The government on Friday introduced in the Lok Sabha the Transplantation of Human Organs and Tissues Bill, 2009. It seeks to allow swapping of organs and including grandparents and grandchildren in the list of donors.
The Bill, tabled by Union Health and Family Welfare Minister Ghulam Nabi Azad, also provides for the establishment of a National Human Organs and Tissues Removal and Storage Network, and the development and maintenance of a national registry of the recipients of organ transplants.
Importantly, the Bill recommends enhancing the punishment for commercial dealing in human organs and contravention of any provisions of the new law.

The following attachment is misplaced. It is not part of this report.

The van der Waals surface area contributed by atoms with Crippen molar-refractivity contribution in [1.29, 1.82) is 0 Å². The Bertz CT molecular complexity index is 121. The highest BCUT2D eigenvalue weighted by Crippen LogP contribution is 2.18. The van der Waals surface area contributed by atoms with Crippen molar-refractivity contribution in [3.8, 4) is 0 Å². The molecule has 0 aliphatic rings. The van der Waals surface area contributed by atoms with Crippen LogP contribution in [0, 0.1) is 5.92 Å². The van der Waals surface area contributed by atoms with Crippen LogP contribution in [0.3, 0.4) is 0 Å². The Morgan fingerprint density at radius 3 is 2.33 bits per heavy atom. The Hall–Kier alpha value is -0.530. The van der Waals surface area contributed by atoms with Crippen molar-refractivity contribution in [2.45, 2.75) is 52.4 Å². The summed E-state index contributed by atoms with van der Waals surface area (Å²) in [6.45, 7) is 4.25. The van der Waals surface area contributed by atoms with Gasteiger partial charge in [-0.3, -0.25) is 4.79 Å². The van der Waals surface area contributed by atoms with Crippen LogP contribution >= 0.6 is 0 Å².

The Bill will amend the Transplantation of Human Organs Act, 1994, with the purpose of regulating the removal, storage and transplantation of human organs for therapeutic purposes, and preventing commercial dealing in human organs, something the existing law had failed to do.
The amended law will enable a surgeon or a physician and an anaesthetist to be included in the medical board in the event of non-availability of a neurosurgeon or a neurologist to certify brain death; make it mandatory for the ICU/Treating Medical Staff to request the relatives of brain-dead patients for organ donation; and empower the Union government to prescribe the composition of authorisation committees for granting approvals for donating organs.
Besides regulating the transplantation of organs for foreign nationals, the Bill also seeks appointing a “transplant coordinator” in all hospitals registered for organ retrieval and transplantation, and providing for the registration of non-governmental organisations working in organ retrieval, banking and transplant.
The Bill also vests in appropriate authorities the power to summon persons, seek production of documents, and issue search warrants.